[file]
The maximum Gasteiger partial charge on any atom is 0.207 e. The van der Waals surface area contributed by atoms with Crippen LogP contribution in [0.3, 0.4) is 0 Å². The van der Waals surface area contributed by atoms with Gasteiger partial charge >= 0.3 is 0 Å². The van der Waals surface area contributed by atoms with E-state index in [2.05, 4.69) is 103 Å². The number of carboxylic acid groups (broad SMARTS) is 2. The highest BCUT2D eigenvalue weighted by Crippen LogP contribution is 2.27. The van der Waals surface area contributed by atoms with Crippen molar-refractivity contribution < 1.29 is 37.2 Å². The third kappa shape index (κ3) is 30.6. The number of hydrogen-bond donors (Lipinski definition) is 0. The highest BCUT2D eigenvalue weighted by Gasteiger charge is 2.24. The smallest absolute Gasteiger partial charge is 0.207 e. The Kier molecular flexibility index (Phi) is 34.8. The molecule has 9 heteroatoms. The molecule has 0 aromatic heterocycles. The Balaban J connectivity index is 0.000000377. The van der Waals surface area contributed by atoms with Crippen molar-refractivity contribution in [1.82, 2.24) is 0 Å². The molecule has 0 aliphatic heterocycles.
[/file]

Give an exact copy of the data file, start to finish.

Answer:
The maximum Gasteiger partial charge on any atom is 0.207 e. The van der Waals surface area contributed by atoms with Crippen LogP contribution in [0.3, 0.4) is 0 Å². The van der Waals surface area contributed by atoms with Gasteiger partial charge >= 0.3 is 0 Å². The van der Waals surface area contributed by atoms with E-state index in [2.05, 4.69) is 103 Å². The number of carboxylic acid groups (broad SMARTS) is 2. The highest BCUT2D eigenvalue weighted by Crippen LogP contribution is 2.27. The van der Waals surface area contributed by atoms with Crippen molar-refractivity contribution < 1.29 is 37.2 Å². The third kappa shape index (κ3) is 30.6. The number of hydrogen-bond donors (Lipinski definition) is 0. The highest BCUT2D eigenvalue weighted by Gasteiger charge is 2.24. The smallest absolute Gasteiger partial charge is 0.207 e. The Kier molecular flexibility index (Phi) is 34.8. The molecule has 9 heteroatoms. The molecule has 0 aromatic heterocycles. The Balaban J connectivity index is 0.000000377. The van der Waals surface area contributed by atoms with Crippen molar-refractivity contribution in [1.82, 2.24) is 0 Å². The molecule has 0 aliphatic heterocycles.